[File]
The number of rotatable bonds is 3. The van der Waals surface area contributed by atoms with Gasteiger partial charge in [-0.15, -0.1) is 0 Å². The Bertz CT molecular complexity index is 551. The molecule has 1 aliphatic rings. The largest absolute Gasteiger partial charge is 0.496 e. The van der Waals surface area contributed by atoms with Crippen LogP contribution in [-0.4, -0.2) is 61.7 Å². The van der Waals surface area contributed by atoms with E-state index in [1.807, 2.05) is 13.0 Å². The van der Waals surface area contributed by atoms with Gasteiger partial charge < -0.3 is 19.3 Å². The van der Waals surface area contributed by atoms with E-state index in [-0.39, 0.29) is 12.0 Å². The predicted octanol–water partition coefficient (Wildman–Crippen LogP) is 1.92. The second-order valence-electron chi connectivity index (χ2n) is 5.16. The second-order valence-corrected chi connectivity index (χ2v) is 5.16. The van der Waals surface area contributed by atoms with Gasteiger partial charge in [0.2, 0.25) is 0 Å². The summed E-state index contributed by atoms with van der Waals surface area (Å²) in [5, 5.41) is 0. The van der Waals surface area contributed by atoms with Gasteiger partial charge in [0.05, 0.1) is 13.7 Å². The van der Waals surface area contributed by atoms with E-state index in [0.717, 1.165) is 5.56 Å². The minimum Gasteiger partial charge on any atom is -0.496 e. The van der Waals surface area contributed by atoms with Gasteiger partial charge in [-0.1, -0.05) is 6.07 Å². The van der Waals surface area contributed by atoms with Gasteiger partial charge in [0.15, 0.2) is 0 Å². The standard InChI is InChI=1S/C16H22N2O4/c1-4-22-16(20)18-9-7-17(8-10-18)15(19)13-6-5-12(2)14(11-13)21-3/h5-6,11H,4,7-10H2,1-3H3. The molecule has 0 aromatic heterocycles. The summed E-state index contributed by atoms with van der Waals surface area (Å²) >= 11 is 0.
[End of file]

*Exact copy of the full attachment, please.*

The number of rotatable bonds is 3. The van der Waals surface area contributed by atoms with Gasteiger partial charge in [-0.15, -0.1) is 0 Å². The Bertz CT molecular complexity index is 551. The molecule has 1 aliphatic rings. The largest absolute Gasteiger partial charge is 0.496 e. The van der Waals surface area contributed by atoms with Crippen LogP contribution in [-0.4, -0.2) is 61.7 Å². The van der Waals surface area contributed by atoms with E-state index in [1.807, 2.05) is 13.0 Å². The van der Waals surface area contributed by atoms with Gasteiger partial charge < -0.3 is 19.3 Å². The van der Waals surface area contributed by atoms with E-state index in [-0.39, 0.29) is 12.0 Å². The predicted octanol–water partition coefficient (Wildman–Crippen LogP) is 1.92. The second-order valence-electron chi connectivity index (χ2n) is 5.16. The second-order valence-corrected chi connectivity index (χ2v) is 5.16. The van der Waals surface area contributed by atoms with Gasteiger partial charge in [0.2, 0.25) is 0 Å². The summed E-state index contributed by atoms with van der Waals surface area (Å²) in [5, 5.41) is 0. The van der Waals surface area contributed by atoms with Gasteiger partial charge in [0.05, 0.1) is 13.7 Å². The van der Waals surface area contributed by atoms with E-state index in [0.717, 1.165) is 5.56 Å². The minimum Gasteiger partial charge on any atom is -0.496 e. The van der Waals surface area contributed by atoms with Gasteiger partial charge in [-0.1, -0.05) is 6.07 Å². The van der Waals surface area contributed by atoms with Gasteiger partial charge in [0.15, 0.2) is 0 Å². The standard InChI is InChI=1S/C16H22N2O4/c1-4-22-16(20)18-9-7-17(8-10-18)15(19)13-6-5-12(2)14(11-13)21-3/h5-6,11H,4,7-10H2,1-3H3. The molecule has 0 aromatic heterocycles. The summed E-state index contributed by atoms with van der Waals surface area (Å²) >= 11 is 0.